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March 25, 2013 10:59 pm
It was like a veteran’s reunion for policy makers who fought on the frontline of the global financial crisis.
But when Ben Bernanke, chairman of the Federal Reserve, joined Sir Mervyn King, governor of the Bank of England, and several other leading economic figures to discuss lessons from the crisis in London on Monday, much of the focus was on a member of the audience: Mark Carney.
The incoming Bank of England governor, who succeeds Sir Mervyn at the end of June, heard warnings from the policy making old guard against expecting too much from central banks.
As expectations mount in the UK about Mr Carney’s ability to help revive the stuttering domestic economy, the outgoing Canadian central bank governor heard several speakers at the London School of Economics caution against relying too much on monetary policy to spur growth.
George Osborne last week reiterated that he was relying on “monetary activism” to produce the meaningful growth that has eluded the UK since the financial crisis began.
Mr Carney has suggested a host of radical ideas to achieve what he has termed “escape velocity”. Mr Osborne has amended the BoE remit with some of the governor-designate’s ideas in mind and the new framework allows policy makers to prioritise growth, even if inflation is above target, provided price pressures remain broadly under control.
However, Axel Weber, the chair of UBS and former president of Germany’s Bundesbank, warned of “unintended consequences and side effects” of ultra loose monetary policy.
“Central banks are talked about as the only game in town,” he said, adding that if this was the case, then monetary authorities’ inflation-fighting remit could get lost.
Another of the panellists, former US Treasury secretary Larry Summers, expressed concern that, just as the lessons of the Great Depression had been lost in the mists of time, “the lessons of the 1980s and 1990s about the importance of credibility and resisting inflation could be forgotten”.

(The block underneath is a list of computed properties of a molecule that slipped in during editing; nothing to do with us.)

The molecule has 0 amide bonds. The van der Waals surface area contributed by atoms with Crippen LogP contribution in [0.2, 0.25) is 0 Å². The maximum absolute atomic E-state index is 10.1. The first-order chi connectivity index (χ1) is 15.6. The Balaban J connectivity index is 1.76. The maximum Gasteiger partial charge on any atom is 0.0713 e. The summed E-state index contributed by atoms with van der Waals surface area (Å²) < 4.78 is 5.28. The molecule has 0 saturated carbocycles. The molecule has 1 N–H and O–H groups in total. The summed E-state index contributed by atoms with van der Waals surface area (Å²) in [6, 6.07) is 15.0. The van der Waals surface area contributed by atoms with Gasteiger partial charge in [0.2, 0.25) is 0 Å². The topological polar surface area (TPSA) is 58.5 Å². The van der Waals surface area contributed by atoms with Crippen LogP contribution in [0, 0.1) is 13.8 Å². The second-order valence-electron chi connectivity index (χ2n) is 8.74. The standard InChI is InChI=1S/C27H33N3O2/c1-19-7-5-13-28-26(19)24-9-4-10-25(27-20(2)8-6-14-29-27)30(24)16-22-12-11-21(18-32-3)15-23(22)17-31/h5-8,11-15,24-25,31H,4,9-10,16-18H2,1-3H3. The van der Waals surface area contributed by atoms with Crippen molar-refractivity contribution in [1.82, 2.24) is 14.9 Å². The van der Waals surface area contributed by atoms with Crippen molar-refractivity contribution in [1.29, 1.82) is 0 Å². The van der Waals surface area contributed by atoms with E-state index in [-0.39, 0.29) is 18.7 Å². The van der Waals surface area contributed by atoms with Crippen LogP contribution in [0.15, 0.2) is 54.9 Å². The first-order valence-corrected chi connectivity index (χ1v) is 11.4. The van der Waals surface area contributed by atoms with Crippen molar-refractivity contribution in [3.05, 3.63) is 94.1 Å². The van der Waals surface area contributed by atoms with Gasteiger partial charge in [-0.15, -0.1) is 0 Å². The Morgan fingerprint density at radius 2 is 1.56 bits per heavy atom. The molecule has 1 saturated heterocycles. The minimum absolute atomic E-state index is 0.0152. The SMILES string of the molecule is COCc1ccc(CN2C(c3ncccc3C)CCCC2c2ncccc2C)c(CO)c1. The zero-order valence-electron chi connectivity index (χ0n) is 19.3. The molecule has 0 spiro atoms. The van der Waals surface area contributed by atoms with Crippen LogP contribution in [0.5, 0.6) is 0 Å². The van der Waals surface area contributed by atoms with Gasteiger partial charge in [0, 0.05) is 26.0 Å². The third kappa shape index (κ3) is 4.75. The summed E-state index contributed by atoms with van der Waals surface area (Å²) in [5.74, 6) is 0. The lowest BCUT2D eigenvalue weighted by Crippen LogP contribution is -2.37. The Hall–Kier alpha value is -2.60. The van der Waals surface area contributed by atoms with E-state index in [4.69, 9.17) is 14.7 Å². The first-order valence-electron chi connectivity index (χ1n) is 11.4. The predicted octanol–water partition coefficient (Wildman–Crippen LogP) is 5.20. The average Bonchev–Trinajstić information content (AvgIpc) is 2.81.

However, Mr Summers later stressed the importance of prioritising growth while unemployment remains high. Another of the panellists, Olivier Blanchard, chief economist of the International Monetary Fund went further, saying that “the light in this crisis” had come from the activism of the world’s major central banks.
“Without Ben, Mervyn and Mario we’d be in a lot worse shape than we are today,” Mr Blanchard said.
Ben Bernanke, Federal Reserve chairman, took aim at critics in emerging markets who have lambasted the US central bank for its ultra-loose monetary policy and accused it of precipitating a currency war.
Mr Bernanke, who will attend a private conference of policy makers at the BoE on Tuesday and Wednesday to mark the end of Sir Mervyn’s 10-year governorship, defended the Fed and other central banks against accusations of competitive devaluations, or currency wars.
The Fed chair implied that he supported the recent actions of the Bank of Japan by saying that the policies of the major central banks were “enrich thy neighbour”, not “beggar thy neighbour” actions.
“The distinction between monetary policies aimed at domestic objectives and trade-diverting exchange rate devaluations or other protectionist measures is critical,” he said. “The former can be mutually beneficial, the latter are not.”
Though the MPC has not sanctioned further gilt purchases, or other actions, since last July, the Bank of England has presided over a weakening of the pound in recent months.
Sir Mervyn said earlier this month that the pound was weak enough.
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